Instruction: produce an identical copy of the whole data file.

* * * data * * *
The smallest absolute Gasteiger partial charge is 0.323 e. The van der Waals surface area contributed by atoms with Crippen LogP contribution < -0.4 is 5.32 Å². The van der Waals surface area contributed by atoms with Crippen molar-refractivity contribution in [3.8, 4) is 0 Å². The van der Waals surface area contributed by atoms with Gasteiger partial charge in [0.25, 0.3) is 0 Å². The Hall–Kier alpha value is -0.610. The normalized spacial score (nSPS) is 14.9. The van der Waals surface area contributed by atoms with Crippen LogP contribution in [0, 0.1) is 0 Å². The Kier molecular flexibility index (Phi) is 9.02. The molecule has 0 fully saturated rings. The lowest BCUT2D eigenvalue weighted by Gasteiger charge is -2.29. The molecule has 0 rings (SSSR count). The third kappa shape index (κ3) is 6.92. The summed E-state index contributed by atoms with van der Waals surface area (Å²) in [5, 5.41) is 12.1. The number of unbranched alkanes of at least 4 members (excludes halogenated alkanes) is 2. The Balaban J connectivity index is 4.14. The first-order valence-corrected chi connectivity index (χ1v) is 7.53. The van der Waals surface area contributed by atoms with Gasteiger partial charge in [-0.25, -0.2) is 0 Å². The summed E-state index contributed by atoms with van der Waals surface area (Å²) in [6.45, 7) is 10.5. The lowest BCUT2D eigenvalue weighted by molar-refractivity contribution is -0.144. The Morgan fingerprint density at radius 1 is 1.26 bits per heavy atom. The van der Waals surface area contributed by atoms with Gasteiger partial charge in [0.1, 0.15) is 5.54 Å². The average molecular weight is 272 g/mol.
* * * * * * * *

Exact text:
The smallest absolute Gasteiger partial charge is 0.323 e. The van der Waals surface area contributed by atoms with Crippen LogP contribution < -0.4 is 5.32 Å². The van der Waals surface area contributed by atoms with Crippen molar-refractivity contribution in [3.8, 4) is 0 Å². The van der Waals surface area contributed by atoms with Gasteiger partial charge in [0.25, 0.3) is 0 Å². The Hall–Kier alpha value is -0.610. The normalized spacial score (nSPS) is 14.9. The van der Waals surface area contributed by atoms with Crippen LogP contribution in [0, 0.1) is 0 Å². The Kier molecular flexibility index (Phi) is 9.02. The molecule has 0 fully saturated rings. The lowest BCUT2D eigenvalue weighted by Gasteiger charge is -2.29. The molecule has 0 rings (SSSR count). The third kappa shape index (κ3) is 6.92. The summed E-state index contributed by atoms with van der Waals surface area (Å²) in [5, 5.41) is 12.1. The number of unbranched alkanes of at least 4 members (excludes halogenated alkanes) is 2. The Balaban J connectivity index is 4.14. The first-order valence-corrected chi connectivity index (χ1v) is 7.53. The van der Waals surface area contributed by atoms with Gasteiger partial charge in [-0.25, -0.2) is 0 Å². The summed E-state index contributed by atoms with van der Waals surface area (Å²) in [6.45, 7) is 10.5. The lowest BCUT2D eigenvalue weighted by molar-refractivity contribution is -0.144. The Morgan fingerprint density at radius 1 is 1.26 bits per heavy atom. The van der Waals surface area contributed by atoms with Gasteiger partial charge in [0.1, 0.15) is 5.54 Å². The average molecular weight is 272 g/mol.